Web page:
Professor, Lady Margaret Hodge MP, MBE ǀ City Eye Blog

Lady Margaret HodgeAlthough coming up to 70 Margaret Hodge has no intention of slowing down. Just appointed Professor at King’s college, she has a rich “hinterland”.

I get really cross when people talk about the older women’s agenda, care, pension, dementia. I want to talk about contribution.

Women just bring a different perspective to everything we do. I always say that women Ministers in the Blair-Brown government achieved things that just would never have happened if we hadn’t been there. Maternity rights, maternity pay, introducing the “right to child care” strategy, which has never been let go, even with this lot.

The most important thing to me was the right to request flexible working, which was strongly resisted both by Blair and Brown. They feared the reaction of business. It is not just about child care, you may be carers of elderly people. It was a bunch of us women ministers, with women in Blair’s office. But it wasn’t just me, it was a group, it wasn’t just one person.

A child I wanted to be an actress and a mum. I always think politicians are failed actors, so I ended up when I was ought to be. I achieved that. So I am a mum and I have 11 grandchildren.

The first time I was aware that women were treated differently was in my very first job, when I left university. I was offered a graduate traineeship, at quite a lot of money at the going rate. In the economics department. I thought it would be quite interesting. When I got there, the girls/ the women were only allowed to gather the information never allowed to write the report, that was left to the boys/men. That was when it hit me. So I went and complained to the HR, saying this is outrageous.

I was told this is the way of the world, and if I didn’t like it, I could leave.

So I left. I joined a women’s consciousness movement in Hackney. It was the very early days of feminism. That was in the sixties.

We believed that we could make the world a better place.

When I was selected as a candidate to the Labour party in ’94, I was up against all men. I was the only one asked about child care facilities.

View from Lady Hodge’s office
It is still till a very male dominated world and culture.
Politics very much plays to the male, macho identity.

Women are different. I think the way in which we work is really different from men. Cooperative, inclusive. Less about your own ego, more about the the collaboration needed. Women are much better at juggling a whole lot of things, at the same time, which comes comes from juggling home and work. Those are the two things that I would point at as being an advantage.

Everybody should have hinterland. I love music, book club, playing piano. I go to concerts, go to theatre. I love my family. I garden like there’s no tomorrow. I love cooking. This is me in politics. I can’t stand people whose whole life is only politics.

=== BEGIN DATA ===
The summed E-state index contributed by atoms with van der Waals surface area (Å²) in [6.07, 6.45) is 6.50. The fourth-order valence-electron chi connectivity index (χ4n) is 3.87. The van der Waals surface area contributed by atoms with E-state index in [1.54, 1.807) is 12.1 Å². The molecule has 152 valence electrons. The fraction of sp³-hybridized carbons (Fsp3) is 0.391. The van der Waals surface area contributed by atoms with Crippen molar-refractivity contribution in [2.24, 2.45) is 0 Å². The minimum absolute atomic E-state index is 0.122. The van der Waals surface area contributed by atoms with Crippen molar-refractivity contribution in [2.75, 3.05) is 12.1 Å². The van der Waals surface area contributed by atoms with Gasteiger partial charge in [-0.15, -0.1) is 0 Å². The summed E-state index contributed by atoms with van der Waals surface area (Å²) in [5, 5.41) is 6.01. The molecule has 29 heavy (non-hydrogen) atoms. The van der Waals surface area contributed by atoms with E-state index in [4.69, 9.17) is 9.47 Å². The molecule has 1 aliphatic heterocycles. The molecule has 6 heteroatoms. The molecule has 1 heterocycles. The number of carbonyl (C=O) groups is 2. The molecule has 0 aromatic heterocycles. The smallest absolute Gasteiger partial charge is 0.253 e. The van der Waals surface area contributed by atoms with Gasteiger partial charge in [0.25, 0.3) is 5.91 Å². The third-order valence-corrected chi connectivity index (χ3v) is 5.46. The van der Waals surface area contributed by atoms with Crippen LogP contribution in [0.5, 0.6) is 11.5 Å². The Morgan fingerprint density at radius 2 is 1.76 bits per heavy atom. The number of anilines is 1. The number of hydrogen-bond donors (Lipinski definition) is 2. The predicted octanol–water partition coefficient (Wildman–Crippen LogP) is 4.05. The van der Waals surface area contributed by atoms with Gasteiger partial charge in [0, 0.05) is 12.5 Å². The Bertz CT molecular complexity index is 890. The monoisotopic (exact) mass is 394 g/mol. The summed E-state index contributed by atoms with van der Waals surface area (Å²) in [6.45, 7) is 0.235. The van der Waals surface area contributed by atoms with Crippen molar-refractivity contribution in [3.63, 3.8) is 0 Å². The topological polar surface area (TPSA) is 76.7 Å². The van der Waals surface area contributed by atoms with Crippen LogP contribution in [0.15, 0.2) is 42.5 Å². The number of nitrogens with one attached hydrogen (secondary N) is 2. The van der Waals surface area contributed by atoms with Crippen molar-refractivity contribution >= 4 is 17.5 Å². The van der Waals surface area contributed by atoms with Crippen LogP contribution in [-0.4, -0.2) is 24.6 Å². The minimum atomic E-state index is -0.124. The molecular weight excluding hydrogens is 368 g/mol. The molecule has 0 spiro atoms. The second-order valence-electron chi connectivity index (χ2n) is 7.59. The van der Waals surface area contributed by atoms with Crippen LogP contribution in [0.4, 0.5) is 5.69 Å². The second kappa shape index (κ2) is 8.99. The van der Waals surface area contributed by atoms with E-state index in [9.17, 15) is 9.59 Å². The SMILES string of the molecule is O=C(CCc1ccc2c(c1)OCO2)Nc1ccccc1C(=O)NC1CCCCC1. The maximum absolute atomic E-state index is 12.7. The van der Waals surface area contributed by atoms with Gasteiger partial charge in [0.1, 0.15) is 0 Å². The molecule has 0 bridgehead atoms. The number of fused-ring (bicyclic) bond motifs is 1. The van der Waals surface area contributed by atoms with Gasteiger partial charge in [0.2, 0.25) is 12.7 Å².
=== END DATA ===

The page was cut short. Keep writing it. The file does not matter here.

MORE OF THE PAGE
A bad time was when I got a whole load of hassle and allegations around child abuse and the children of Islington, which we never really uncovered. We didn’t listen to the voices of the children. We listened to the voices of professionals, not the voices of children. I think I learnt most from that about how to challenge bureaucracy and listen to children’s voices.

My best moment, I think if I’m absolutely honest, is having my babies. My family, I’m really proud of them. Politically, beating Nick Griffin of the BNP was good.

Margaret Hodge

Doing the google tax was quite fun
“You say you don’t do evil, but you do do evil”
The Pursuit of equality is what drives me.

Racism is key, inequality of opportunity. Getting rid of private schools, here in the U.K. would be a wonderful thing, which we will never achieve. Inequality on gender, compassion and solidarity, class inequality. For me the most important thing Parliament could achieve would be flexible working, to enable child care, or care for the elderly.

Life is not a short sprint, but a long journey

My advice to young women. You have your years of childrearing. You have a long of life ahead of you

in which you can fulfill a lot of potential. Just don’t don’t think you’ve got to do it right away. Having kids is incredibly fulfilling. I just worry a little bit about the younger generation, putting it off, then finding they can’t get pregnant. I tell my own kids, take 5 years out, 10 years out, you’ll work for 50 years.

At this point it is worth referring to Nicola Horlick with 7 children, entrepreneur and business woman, and Helena Morrisy, CEO of Newton Investment with 9 children, who recently commissioned (Cityam April 9) research on the number of women on boards and the factors which hold them back.


All photos by cityeye.


About the author

City Eye became interested in Overlooked and Overshadowed women, both in contemporary times and through out history. The former would include the women passed over for the Nobel in favour of their male colleagues. The later would be the wives of famous men, such as Mrs. Mandela. Her study of women written out of history, led her to interviews with interesting and inspirational women, (and some men). Extracts will be published in the articles. In no way is this men versus women, as to who is better. Simply that an overly macho, military, testosterone fueled environment, mainly men, needs the balancing attributes, often, though not exclusively, assigned to women: caring, conciliation, communication. Find out more: City Eye Blog ©christina

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